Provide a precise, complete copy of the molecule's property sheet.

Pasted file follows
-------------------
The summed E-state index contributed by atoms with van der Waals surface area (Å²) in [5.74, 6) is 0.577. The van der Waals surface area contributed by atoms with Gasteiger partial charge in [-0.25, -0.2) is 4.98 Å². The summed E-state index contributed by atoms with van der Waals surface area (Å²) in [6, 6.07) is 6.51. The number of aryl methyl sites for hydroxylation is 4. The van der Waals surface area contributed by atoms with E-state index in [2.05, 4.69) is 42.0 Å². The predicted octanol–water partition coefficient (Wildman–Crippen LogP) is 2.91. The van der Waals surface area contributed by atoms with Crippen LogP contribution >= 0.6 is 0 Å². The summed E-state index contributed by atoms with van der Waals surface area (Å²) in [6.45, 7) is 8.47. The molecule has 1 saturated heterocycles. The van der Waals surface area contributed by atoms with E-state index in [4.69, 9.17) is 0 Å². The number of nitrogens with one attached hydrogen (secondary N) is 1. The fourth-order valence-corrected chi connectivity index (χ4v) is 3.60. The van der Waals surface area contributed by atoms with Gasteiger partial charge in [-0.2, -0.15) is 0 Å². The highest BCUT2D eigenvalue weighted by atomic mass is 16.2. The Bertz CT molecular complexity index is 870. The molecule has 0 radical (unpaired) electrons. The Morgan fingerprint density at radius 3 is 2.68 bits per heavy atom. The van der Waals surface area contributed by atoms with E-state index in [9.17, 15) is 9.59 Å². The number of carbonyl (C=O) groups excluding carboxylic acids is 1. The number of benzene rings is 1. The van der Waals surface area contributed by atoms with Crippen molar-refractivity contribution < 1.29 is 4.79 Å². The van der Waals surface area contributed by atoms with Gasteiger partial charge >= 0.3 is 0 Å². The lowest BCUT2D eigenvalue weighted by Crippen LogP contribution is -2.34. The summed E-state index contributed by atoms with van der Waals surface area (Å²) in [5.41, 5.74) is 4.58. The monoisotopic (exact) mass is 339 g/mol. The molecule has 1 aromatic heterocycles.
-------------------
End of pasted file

The summed E-state index contributed by atoms with van der Waals surface area (Å²) in [5.74, 6) is 0.577. The van der Waals surface area contributed by atoms with Gasteiger partial charge in [-0.25, -0.2) is 4.98 Å². The summed E-state index contributed by atoms with van der Waals surface area (Å²) in [6, 6.07) is 6.51. The number of aryl methyl sites for hydroxylation is 4. The van der Waals surface area contributed by atoms with E-state index in [2.05, 4.69) is 42.0 Å². The predicted octanol–water partition coefficient (Wildman–Crippen LogP) is 2.91. The van der Waals surface area contributed by atoms with Crippen LogP contribution >= 0.6 is 0 Å². The summed E-state index contributed by atoms with van der Waals surface area (Å²) in [6.45, 7) is 8.47. The molecule has 1 saturated heterocycles. The van der Waals surface area contributed by atoms with E-state index in [4.69, 9.17) is 0 Å². The number of nitrogens with one attached hydrogen (secondary N) is 1. The fourth-order valence-corrected chi connectivity index (χ4v) is 3.60. The van der Waals surface area contributed by atoms with Gasteiger partial charge in [-0.2, -0.15) is 0 Å². The highest BCUT2D eigenvalue weighted by atomic mass is 16.2. The Bertz CT molecular complexity index is 870. The molecule has 0 radical (unpaired) electrons. The Morgan fingerprint density at radius 3 is 2.68 bits per heavy atom. The van der Waals surface area contributed by atoms with E-state index in [9.17, 15) is 9.59 Å². The number of carbonyl (C=O) groups excluding carboxylic acids is 1. The number of benzene rings is 1. The van der Waals surface area contributed by atoms with Crippen molar-refractivity contribution < 1.29 is 4.79 Å². The van der Waals surface area contributed by atoms with Gasteiger partial charge >= 0.3 is 0 Å². The lowest BCUT2D eigenvalue weighted by Crippen LogP contribution is -2.34. The summed E-state index contributed by atoms with van der Waals surface area (Å²) in [5.41, 5.74) is 4.58. The monoisotopic (exact) mass is 339 g/mol. The molecule has 1 aromatic heterocycles.